What to do while watching: It was only being physically tired that kept me from doing anything during Crooks. On the other hand, it took me about 96 hours to get to the end of Somewhere. I found that almost anything--from Mrs. Worsted's first disparagement of the film to a cat meowing outside--could get me to shut it off for a while and find something better to do. I'm half-grateful for 5-day rentals.
What to eat while watching: During Somewhere, I managed to fit no fewer than 10 meals between the opening credits and the final credits.
Imagine that I'm saying the next sentence in a whiny drone, as Sandra Bernhardt might. I am so over New Yorkers' inability to get over themselves. This emotion is primarily inspired by Somewhere in the City, a collection of five or six tales consciously set in Manhattan. Woody Allen's film Small Time Crooks, is also set there, of course: all of his films are. Though this one is no more stuck on NYC than any others of his, the story this time really misses the opportunity to transcend the glitzy-yet-mucky feeling of that paradoxical town.
Small Time Crooks tells the story of small-time con man, Ray, essentially the character Virgil Starkwell from Take the Money and Run grown up into a has-been criminal who is as incompetent as ever. But, as always, he has a plan. He brings in some friends who are even more unintelligent than he. Their goal is to rent a small store and tunnel from its basement into the vault of the nearby bank, rob it, and flee to Florida. They bumble from the get-go.
Tracey Ullman, playing Woody's wife, manages the front operation: a cookie shop. Wonder of wonders, her cookies are amazing and become all the rage. She is the next Starbucks. So when the bank heist fails, no hubris is experienced by the bellyaching couple. Instead, all of them go into the cookie business, including the cop who busted Woody in the act of inadvertently breaking into a haberdashery.
Act two is when Ullman decides she wants to be part of society. Their attempts to entertain are ridiculous: they are still transparently white trash although their white-trash accoutrements now cost gazillions instead of four dollars. Now the lawn flamingos are solid gold, you see.
When Ullman overhears the callous rich of New York mocking her and her husband, she vows to get cultured and hires David, played by Hugh Grant, to teach her. As a connoisseur of all trades, Grant is the perfect instructor. Except that he's only in it for the money, thinking he might steal Ullman from her boorish hubby.
Don't you love those cardboard cutouts of celebrities you see in video stores? Well, every character here is a cut-out from the ridiculously dumb accomplices to Allen himself to the ludicrously snobby high society walk-ons. Allen and Ullman are transformed by money in exactly the way you'd expect, so there's no need to have nightmares or question reality as you know it when the film ends. And the moral (love conquers all) is delivered right to your doorstep without you even having to get up from the couch.
But this is Woody Allen. Isn't there some kind of twist? Well, there is no real reason to believe that Ullman really loves Allen (or vice versa) considering the ubiquity of their mutual hostility. Only a few demi-tender reminiscences even suggest that these two might once have been in love. There's a plot twist you don't see every day. We are asked to believe that two people who hate each other, love each other.
A number of funny things happen in the movie, including one or two slapstick moments and dialogue goofs that might even make a viewer chuckle out loud, depending on his or her state of mind. The remains of Allen's incredible comic genius save this from being among the most negligible of films. As for Ullman, I have appreciated her work in the past, there is no doubt.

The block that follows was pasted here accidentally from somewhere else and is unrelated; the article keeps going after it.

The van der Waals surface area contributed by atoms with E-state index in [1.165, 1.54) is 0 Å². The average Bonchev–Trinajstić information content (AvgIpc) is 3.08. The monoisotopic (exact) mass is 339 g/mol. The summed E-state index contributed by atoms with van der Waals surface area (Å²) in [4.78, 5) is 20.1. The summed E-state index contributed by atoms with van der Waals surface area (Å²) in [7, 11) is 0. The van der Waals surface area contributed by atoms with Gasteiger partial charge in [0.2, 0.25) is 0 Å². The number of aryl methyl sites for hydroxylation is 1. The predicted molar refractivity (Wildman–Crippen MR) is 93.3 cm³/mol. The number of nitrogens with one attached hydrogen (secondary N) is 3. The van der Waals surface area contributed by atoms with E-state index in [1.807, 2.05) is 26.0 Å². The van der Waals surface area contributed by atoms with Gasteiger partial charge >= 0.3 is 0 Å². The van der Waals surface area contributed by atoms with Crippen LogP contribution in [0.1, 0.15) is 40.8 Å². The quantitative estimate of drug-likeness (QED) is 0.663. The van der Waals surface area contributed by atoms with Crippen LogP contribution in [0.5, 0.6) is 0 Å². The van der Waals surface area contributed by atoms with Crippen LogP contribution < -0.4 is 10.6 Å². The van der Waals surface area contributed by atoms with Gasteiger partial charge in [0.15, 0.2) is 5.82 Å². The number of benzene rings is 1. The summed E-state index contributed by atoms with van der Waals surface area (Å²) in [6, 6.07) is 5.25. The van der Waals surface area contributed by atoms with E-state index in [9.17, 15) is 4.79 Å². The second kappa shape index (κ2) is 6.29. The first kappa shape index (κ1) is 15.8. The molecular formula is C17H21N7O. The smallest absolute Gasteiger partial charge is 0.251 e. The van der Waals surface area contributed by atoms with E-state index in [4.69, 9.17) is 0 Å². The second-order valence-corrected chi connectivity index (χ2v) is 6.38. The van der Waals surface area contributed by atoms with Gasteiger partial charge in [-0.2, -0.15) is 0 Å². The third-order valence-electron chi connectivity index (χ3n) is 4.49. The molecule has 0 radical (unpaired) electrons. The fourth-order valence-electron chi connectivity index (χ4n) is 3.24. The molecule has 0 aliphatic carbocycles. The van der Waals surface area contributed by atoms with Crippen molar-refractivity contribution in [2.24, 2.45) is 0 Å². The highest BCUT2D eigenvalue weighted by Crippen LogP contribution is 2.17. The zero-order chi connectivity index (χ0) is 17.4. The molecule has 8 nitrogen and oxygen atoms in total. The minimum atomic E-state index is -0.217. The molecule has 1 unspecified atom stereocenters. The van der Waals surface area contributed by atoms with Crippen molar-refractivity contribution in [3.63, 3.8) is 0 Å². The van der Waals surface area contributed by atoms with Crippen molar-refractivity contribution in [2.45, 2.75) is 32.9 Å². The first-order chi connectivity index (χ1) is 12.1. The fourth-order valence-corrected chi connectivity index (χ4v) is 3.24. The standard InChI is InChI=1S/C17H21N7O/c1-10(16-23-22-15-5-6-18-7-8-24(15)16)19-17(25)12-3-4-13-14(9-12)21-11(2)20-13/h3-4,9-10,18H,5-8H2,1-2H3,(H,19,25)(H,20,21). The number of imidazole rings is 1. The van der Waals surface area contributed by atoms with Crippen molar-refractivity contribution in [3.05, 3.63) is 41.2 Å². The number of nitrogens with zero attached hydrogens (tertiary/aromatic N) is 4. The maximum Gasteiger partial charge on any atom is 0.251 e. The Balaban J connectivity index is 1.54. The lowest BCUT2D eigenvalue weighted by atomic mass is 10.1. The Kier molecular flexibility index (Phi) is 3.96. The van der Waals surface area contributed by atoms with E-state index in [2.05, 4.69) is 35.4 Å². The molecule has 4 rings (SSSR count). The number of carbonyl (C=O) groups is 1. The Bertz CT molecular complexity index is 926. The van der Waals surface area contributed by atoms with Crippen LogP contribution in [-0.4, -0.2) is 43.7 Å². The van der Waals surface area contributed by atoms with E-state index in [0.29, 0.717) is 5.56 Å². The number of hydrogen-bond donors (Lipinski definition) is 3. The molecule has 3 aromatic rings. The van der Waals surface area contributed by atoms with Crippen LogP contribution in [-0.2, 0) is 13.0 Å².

Having heard Sandra Bernhardt recently on Howard Stern, I felt in the mood to see something she'd been in. Somewhere tells the tales of the residents of a single tenement building. Sandra is the self-obsessed and sexually easy psychiatrist on the top floor. She meddles in everyone's business and eventually stops sleeping around long enough to find a steady beau who loves her-and is kinky.
The building also houses an unloved housewife whose affair turns sour just as her husband catches her in the act of cheating. With all this grief, she sits and weeps in a café where she is discovered by two soap opera executives and made into an overnight sensation on television. Which is funny, because that exact same thing has happened to so many friends of mine, too!
Who else lives there? A failed criminal whose heist plans always go awry. But he's no Jack the Ripper: his robbery attempt startles a pregnant secretary so badly that she goes into labor. Before fleeing the law, he helps birth her baby. He reads the headlines about him while on the lam.
Then there's a gay actor who does almost nothing.
Then there's the Chinese woman who is trying to get a green card. She starts dressing real punk and finally gets a gay man to marry her, but he escapes during the wild wedding party. Does she get her green card? I couldn't tell for sure.
There's one, maybe two, other story lines in there, too, all tossed together like a fresh salad of iceberg lettuce, celery, canned corn, beets, and some mayo. The director ties the ends together by letting a few of the characters share a conversation or minor plot point. He gets two or three links in there and considers his job done.
The acting is very consistent.
The bright spot is the cameo by Ed Koch, whose acting is, um, consistent, for the simple reason that he isn't an actor. Next to the rest of the cast, Koch's guileless performance is refreshingly, not stultifyingly, bad.
I found this in the cult section, and since it wasn't directed by Woody, you should have no trouble avoiding it.